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Posted Friday, May 8, 2009 2:36 AM


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Michael Valentine Jones (5/7/2009)
The most common and worst mistake is failing to develop a normalized data model that fits the real world data.

Most developers seem to just throw tables together with little thought about how it actually models the real world data. Once a bad table "design" is in place, the application is doomed to an endless series of hacks to work around the design problems.

You can fix bad indexes and poorly written stored procedures, but a bad table design is with you forever.



Thats exactly the issue I face daily - hastily built databases that are data stores for websites which haven't been designed.

Extendeded functionality leads to extra tables being added without any review of impact on the database.

Also LINQ gets thrown in and it all goes down hill with the devs then having no idea how to navigate through the data.

But hey they employ me to bail them out so its all good in a way


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Post #712716
Posted Friday, May 8, 2009 2:39 AM


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Phil Factor (5/8/2009)
Denormalisation (you'll live to regret it when the application expands)


Agreed.

All too often I find that when people say that they 'denormalised for performance' they actually mean 'didn't feel like normalising completely in the first place'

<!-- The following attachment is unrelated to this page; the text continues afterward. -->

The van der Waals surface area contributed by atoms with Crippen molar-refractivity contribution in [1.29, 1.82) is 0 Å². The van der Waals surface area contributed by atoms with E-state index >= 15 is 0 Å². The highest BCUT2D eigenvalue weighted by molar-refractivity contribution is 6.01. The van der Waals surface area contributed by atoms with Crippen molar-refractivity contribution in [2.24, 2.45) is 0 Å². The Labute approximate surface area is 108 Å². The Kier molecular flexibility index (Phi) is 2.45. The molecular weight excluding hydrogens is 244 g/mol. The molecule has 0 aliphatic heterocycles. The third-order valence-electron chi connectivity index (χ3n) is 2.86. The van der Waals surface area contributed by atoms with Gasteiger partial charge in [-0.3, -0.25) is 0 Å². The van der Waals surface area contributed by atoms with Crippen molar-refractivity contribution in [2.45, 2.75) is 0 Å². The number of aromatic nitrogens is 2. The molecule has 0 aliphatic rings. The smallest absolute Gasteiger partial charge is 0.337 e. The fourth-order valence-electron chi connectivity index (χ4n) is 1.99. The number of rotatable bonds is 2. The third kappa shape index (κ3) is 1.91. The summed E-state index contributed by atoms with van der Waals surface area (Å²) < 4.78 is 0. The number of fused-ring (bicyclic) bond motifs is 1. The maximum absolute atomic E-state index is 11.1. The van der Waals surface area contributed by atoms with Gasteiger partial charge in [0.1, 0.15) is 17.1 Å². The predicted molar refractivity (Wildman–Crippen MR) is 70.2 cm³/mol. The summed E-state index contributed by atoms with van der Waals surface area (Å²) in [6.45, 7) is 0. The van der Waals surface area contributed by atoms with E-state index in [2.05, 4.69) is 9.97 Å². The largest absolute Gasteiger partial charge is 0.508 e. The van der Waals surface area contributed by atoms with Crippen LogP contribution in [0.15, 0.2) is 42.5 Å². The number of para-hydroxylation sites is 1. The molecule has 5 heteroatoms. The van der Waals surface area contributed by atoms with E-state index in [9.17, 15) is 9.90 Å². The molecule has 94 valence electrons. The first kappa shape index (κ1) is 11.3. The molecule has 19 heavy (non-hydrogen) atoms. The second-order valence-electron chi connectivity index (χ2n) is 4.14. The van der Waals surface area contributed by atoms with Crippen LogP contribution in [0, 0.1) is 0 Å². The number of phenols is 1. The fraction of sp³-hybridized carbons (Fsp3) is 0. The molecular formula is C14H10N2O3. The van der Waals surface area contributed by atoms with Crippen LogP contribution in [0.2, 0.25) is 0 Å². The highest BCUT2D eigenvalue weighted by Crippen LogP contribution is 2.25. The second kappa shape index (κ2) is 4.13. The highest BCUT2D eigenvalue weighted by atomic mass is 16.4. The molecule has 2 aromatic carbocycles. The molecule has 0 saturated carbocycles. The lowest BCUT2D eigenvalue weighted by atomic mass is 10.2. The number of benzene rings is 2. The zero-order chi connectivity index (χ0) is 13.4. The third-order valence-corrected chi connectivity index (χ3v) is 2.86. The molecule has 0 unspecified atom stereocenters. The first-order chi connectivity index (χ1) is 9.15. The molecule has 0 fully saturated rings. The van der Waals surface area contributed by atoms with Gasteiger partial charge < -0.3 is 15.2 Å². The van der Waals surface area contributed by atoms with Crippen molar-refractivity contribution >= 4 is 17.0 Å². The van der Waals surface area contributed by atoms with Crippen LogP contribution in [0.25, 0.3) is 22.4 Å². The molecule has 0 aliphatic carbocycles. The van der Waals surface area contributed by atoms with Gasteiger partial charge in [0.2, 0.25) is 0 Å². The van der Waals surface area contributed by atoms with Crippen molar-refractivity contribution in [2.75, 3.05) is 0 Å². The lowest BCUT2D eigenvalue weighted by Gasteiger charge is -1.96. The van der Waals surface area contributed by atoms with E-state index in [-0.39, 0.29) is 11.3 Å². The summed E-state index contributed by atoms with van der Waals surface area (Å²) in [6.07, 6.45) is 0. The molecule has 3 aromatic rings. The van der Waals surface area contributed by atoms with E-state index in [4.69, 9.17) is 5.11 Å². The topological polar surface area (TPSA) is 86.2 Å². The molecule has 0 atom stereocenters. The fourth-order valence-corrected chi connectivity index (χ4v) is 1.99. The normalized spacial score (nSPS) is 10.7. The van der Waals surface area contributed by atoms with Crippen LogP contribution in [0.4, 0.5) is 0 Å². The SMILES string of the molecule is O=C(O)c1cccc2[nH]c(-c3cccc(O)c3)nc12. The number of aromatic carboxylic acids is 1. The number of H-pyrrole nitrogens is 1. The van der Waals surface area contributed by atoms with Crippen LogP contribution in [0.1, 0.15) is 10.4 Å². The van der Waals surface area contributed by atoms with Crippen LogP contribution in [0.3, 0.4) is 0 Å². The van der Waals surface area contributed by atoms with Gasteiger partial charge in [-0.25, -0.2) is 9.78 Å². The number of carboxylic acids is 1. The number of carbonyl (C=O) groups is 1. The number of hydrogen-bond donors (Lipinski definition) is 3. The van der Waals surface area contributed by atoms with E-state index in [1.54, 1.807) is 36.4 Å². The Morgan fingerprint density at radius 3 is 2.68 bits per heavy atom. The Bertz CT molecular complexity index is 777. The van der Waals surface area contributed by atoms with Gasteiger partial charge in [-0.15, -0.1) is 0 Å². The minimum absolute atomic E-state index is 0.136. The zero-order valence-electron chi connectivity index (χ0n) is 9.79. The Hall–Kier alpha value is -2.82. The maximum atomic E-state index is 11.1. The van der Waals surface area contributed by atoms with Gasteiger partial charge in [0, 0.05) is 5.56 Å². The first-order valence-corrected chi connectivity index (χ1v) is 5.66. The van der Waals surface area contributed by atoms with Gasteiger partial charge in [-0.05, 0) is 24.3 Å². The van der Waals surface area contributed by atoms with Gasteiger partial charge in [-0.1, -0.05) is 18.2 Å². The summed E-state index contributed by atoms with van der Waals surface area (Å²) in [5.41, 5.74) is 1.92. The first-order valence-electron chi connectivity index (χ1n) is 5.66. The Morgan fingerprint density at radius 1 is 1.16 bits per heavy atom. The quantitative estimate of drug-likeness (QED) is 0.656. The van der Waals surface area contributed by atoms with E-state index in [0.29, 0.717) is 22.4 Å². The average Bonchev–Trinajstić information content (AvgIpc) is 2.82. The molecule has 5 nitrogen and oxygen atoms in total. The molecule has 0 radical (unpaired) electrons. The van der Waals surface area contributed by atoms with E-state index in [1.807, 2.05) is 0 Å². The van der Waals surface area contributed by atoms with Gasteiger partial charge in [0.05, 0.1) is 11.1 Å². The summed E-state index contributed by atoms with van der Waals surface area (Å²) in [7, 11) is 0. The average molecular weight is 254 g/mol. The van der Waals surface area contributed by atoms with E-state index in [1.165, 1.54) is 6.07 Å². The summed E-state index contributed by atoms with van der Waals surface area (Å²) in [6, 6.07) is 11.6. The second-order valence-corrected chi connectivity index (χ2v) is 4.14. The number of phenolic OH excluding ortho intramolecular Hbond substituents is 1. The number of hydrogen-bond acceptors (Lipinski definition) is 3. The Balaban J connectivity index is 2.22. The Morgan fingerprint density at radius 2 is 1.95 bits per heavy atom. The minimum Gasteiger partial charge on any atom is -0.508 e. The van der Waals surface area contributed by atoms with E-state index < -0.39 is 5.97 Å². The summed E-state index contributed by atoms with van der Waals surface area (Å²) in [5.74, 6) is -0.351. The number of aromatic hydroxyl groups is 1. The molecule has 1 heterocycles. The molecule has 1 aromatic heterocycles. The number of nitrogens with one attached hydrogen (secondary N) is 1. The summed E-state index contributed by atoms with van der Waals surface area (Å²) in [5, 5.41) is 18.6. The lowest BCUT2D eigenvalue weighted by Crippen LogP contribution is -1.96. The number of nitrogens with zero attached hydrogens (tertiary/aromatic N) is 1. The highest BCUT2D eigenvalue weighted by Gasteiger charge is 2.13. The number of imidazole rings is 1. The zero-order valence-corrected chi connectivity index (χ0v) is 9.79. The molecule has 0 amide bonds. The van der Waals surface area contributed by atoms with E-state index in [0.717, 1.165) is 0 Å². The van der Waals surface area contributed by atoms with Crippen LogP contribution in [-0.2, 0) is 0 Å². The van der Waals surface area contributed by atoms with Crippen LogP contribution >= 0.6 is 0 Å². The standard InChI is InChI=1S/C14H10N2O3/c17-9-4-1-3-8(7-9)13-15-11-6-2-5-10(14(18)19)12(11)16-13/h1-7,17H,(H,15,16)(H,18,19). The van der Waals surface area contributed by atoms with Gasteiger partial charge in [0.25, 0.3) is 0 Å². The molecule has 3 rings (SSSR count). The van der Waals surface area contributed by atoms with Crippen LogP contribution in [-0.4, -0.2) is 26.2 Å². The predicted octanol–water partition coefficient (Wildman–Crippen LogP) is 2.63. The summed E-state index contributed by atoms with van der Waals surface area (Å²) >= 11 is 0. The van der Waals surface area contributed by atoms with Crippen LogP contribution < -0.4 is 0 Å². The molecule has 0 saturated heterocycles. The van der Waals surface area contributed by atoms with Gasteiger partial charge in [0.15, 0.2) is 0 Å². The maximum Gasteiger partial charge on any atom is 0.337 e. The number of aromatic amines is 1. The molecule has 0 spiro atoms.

Denormalising for performance means that you've normalised fully, have then done tests on large volumes of data and have found that the fully normalised design is not capable of meeting the performance requirements. It does not mean "Oh, I think there are a few too many tables, let me denormalise a bit"

Oh, and I don't mean normalise to Domain-Key normal form. 3rd or BCNF is usually enough, maybe 4th if you've got odd tables that show that particular data anomaly.



Gail Shaw
Microsoft Certified Master: SQL Server 2008, MVP
SQL In The Wild: Discussions on DB performance with occasional diversions into recoverability

We walk in the dark places no others will enter
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Post #712718
Posted Friday, May 8, 2009 2:57 AM
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Phil Factor (5/8/2009)